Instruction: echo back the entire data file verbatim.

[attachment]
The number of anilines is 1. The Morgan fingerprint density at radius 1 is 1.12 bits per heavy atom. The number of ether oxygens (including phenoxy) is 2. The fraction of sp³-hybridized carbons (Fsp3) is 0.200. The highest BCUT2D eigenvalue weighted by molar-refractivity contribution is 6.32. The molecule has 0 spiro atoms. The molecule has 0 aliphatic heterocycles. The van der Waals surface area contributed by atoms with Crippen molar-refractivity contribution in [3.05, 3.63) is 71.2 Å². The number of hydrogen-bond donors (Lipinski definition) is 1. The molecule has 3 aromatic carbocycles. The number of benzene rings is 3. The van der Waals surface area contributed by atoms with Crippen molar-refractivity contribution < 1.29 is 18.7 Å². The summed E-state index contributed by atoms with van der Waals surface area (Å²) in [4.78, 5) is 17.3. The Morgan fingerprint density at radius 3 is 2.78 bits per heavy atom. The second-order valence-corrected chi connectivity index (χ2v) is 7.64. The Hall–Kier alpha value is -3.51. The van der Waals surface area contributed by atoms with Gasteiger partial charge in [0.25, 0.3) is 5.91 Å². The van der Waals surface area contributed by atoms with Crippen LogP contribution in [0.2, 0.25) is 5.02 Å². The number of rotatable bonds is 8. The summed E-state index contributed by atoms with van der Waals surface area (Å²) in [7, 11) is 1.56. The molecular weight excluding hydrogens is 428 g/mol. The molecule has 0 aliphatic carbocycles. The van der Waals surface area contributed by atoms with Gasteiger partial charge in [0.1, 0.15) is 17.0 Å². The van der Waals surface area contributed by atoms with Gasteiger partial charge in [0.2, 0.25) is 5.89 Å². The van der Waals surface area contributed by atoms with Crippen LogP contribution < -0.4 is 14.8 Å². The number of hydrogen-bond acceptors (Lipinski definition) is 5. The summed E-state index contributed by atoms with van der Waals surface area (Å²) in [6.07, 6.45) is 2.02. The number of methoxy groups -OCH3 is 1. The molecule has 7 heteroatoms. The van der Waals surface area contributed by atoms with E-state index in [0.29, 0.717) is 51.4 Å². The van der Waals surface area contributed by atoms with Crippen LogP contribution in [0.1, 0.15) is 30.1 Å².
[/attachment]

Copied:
The number of anilines is 1. The Morgan fingerprint density at radius 1 is 1.12 bits per heavy atom. The number of ether oxygens (including phenoxy) is 2. The fraction of sp³-hybridized carbons (Fsp3) is 0.200. The highest BCUT2D eigenvalue weighted by molar-refractivity contribution is 6.32. The molecule has 0 spiro atoms. The molecule has 0 aliphatic heterocycles. The van der Waals surface area contributed by atoms with Crippen molar-refractivity contribution in [3.05, 3.63) is 71.2 Å². The number of hydrogen-bond donors (Lipinski definition) is 1. The molecule has 3 aromatic carbocycles. The number of benzene rings is 3. The van der Waals surface area contributed by atoms with Crippen molar-refractivity contribution < 1.29 is 18.7 Å². The summed E-state index contributed by atoms with van der Waals surface area (Å²) in [4.78, 5) is 17.3. The Morgan fingerprint density at radius 3 is 2.78 bits per heavy atom. The second-order valence-corrected chi connectivity index (χ2v) is 7.64. The Hall–Kier alpha value is -3.51. The van der Waals surface area contributed by atoms with Gasteiger partial charge in [0.25, 0.3) is 5.91 Å². The van der Waals surface area contributed by atoms with Crippen LogP contribution in [0.2, 0.25) is 5.02 Å². The number of rotatable bonds is 8. The summed E-state index contributed by atoms with van der Waals surface area (Å²) in [7, 11) is 1.56. The molecular weight excluding hydrogens is 428 g/mol. The molecule has 0 aliphatic carbocycles. The van der Waals surface area contributed by atoms with Gasteiger partial charge in [0.1, 0.15) is 17.0 Å². The van der Waals surface area contributed by atoms with Gasteiger partial charge in [0.2, 0.25) is 5.89 Å². The van der Waals surface area contributed by atoms with Crippen LogP contribution < -0.4 is 14.8 Å². The number of hydrogen-bond acceptors (Lipinski definition) is 5. The summed E-state index contributed by atoms with van der Waals surface area (Å²) in [6.07, 6.45) is 2.02. The number of methoxy groups -OCH3 is 1. The molecule has 7 heteroatoms. The van der Waals surface area contributed by atoms with E-state index in [0.29, 0.717) is 51.4 Å². The van der Waals surface area contributed by atoms with Crippen LogP contribution in [0.1, 0.15) is 30.1 Å².